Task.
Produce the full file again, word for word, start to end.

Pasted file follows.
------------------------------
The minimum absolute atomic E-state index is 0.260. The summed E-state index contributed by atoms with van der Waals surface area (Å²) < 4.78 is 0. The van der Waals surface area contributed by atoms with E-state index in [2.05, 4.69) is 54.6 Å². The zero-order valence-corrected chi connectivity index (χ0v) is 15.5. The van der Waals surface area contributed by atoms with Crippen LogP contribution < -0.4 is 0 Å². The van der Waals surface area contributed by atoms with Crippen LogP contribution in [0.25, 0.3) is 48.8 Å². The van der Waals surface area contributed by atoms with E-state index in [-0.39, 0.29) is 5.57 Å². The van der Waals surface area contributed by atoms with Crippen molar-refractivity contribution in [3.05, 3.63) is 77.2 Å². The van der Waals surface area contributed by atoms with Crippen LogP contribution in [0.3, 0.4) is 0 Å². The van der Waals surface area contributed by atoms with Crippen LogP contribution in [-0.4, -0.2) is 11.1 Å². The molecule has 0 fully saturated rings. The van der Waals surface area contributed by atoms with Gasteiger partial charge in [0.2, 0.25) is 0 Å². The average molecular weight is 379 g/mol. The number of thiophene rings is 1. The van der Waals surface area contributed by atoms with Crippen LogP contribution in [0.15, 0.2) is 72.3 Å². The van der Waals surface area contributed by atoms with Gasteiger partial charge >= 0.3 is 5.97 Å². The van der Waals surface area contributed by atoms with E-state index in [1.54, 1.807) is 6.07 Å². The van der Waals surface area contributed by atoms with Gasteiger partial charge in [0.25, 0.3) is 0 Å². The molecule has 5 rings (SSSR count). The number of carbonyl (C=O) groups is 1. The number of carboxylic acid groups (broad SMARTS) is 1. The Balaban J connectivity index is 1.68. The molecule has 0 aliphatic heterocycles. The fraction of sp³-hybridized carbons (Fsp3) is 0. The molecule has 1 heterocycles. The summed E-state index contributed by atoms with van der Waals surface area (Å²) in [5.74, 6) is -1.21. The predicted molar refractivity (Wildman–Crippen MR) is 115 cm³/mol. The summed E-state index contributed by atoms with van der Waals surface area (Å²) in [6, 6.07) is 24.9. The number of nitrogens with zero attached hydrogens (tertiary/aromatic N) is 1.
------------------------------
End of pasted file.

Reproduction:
The minimum absolute atomic E-state index is 0.260. The summed E-state index contributed by atoms with van der Waals surface area (Å²) < 4.78 is 0. The van der Waals surface area contributed by atoms with E-state index in [2.05, 4.69) is 54.6 Å². The zero-order valence-corrected chi connectivity index (χ0v) is 15.5. The van der Waals surface area contributed by atoms with Crippen LogP contribution < -0.4 is 0 Å². The van der Waals surface area contributed by atoms with Crippen LogP contribution in [0.25, 0.3) is 48.8 Å². The van der Waals surface area contributed by atoms with E-state index in [-0.39, 0.29) is 5.57 Å². The van der Waals surface area contributed by atoms with Crippen molar-refractivity contribution in [3.05, 3.63) is 77.2 Å². The van der Waals surface area contributed by atoms with Crippen LogP contribution in [0.3, 0.4) is 0 Å². The van der Waals surface area contributed by atoms with Crippen LogP contribution in [-0.4, -0.2) is 11.1 Å². The molecule has 0 fully saturated rings. The van der Waals surface area contributed by atoms with Gasteiger partial charge in [0.2, 0.25) is 0 Å². The average molecular weight is 379 g/mol. The number of thiophene rings is 1. The van der Waals surface area contributed by atoms with Crippen LogP contribution in [0.15, 0.2) is 72.3 Å². The van der Waals surface area contributed by atoms with Gasteiger partial charge >= 0.3 is 5.97 Å². The van der Waals surface area contributed by atoms with E-state index in [1.54, 1.807) is 6.07 Å². The van der Waals surface area contributed by atoms with Gasteiger partial charge in [0.25, 0.3) is 0 Å². The molecule has 5 rings (SSSR count). The number of carbonyl (C=O) groups is 1. The number of carboxylic acid groups (broad SMARTS) is 1. The Balaban J connectivity index is 1.68. The molecule has 0 aliphatic heterocycles. The fraction of sp³-hybridized carbons (Fsp3) is 0. The molecule has 1 heterocycles. The summed E-state index contributed by atoms with van der Waals surface area (Å²) in [5.74, 6) is -1.21. The predicted molar refractivity (Wildman–Crippen MR) is 115 cm³/mol. The summed E-state index contributed by atoms with van der Waals surface area (Å²) in [6, 6.07) is 24.9. The number of nitrogens with zero attached hydrogens (tertiary/aromatic N) is 1.